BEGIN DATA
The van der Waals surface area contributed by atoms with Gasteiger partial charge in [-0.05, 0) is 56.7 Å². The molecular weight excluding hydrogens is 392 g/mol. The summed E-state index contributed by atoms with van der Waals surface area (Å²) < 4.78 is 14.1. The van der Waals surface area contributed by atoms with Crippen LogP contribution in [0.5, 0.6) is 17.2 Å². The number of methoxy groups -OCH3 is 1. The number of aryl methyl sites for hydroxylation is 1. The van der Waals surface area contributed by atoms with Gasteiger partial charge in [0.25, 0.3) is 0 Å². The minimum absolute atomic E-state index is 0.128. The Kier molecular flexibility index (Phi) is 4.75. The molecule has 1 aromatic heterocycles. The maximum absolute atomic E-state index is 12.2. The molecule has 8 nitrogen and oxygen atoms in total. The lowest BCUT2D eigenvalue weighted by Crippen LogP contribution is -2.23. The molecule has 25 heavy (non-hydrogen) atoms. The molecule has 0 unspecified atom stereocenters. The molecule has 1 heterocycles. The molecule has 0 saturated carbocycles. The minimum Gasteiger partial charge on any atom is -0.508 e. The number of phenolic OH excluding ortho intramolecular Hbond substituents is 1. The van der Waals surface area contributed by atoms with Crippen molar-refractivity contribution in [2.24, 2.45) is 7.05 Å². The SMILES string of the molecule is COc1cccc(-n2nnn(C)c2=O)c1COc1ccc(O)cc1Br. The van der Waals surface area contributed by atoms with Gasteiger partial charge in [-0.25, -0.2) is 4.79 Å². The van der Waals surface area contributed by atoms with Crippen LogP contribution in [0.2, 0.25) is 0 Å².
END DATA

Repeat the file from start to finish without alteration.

The van der Waals surface area contributed by atoms with Gasteiger partial charge in [-0.05, 0) is 56.7 Å². The molecular weight excluding hydrogens is 392 g/mol. The summed E-state index contributed by atoms with van der Waals surface area (Å²) < 4.78 is 14.1. The van der Waals surface area contributed by atoms with Crippen LogP contribution in [0.5, 0.6) is 17.2 Å². The number of methoxy groups -OCH3 is 1. The number of aryl methyl sites for hydroxylation is 1. The van der Waals surface area contributed by atoms with Gasteiger partial charge in [0.25, 0.3) is 0 Å². The minimum absolute atomic E-state index is 0.128. The Kier molecular flexibility index (Phi) is 4.75. The molecule has 1 aromatic heterocycles. The maximum absolute atomic E-state index is 12.2. The molecule has 8 nitrogen and oxygen atoms in total. The lowest BCUT2D eigenvalue weighted by Crippen LogP contribution is -2.23. The molecule has 25 heavy (non-hydrogen) atoms. The molecule has 0 unspecified atom stereocenters. The molecule has 1 heterocycles. The molecule has 0 saturated carbocycles. The minimum Gasteiger partial charge on any atom is -0.508 e. The number of phenolic OH excluding ortho intramolecular Hbond substituents is 1. The van der Waals surface area contributed by atoms with Crippen molar-refractivity contribution in [2.24, 2.45) is 7.05 Å². The SMILES string of the molecule is COc1cccc(-n2nnn(C)c2=O)c1COc1ccc(O)cc1Br. The van der Waals surface area contributed by atoms with Gasteiger partial charge in [-0.25, -0.2) is 4.79 Å². The van der Waals surface area contributed by atoms with Crippen LogP contribution in [0.2, 0.25) is 0 Å².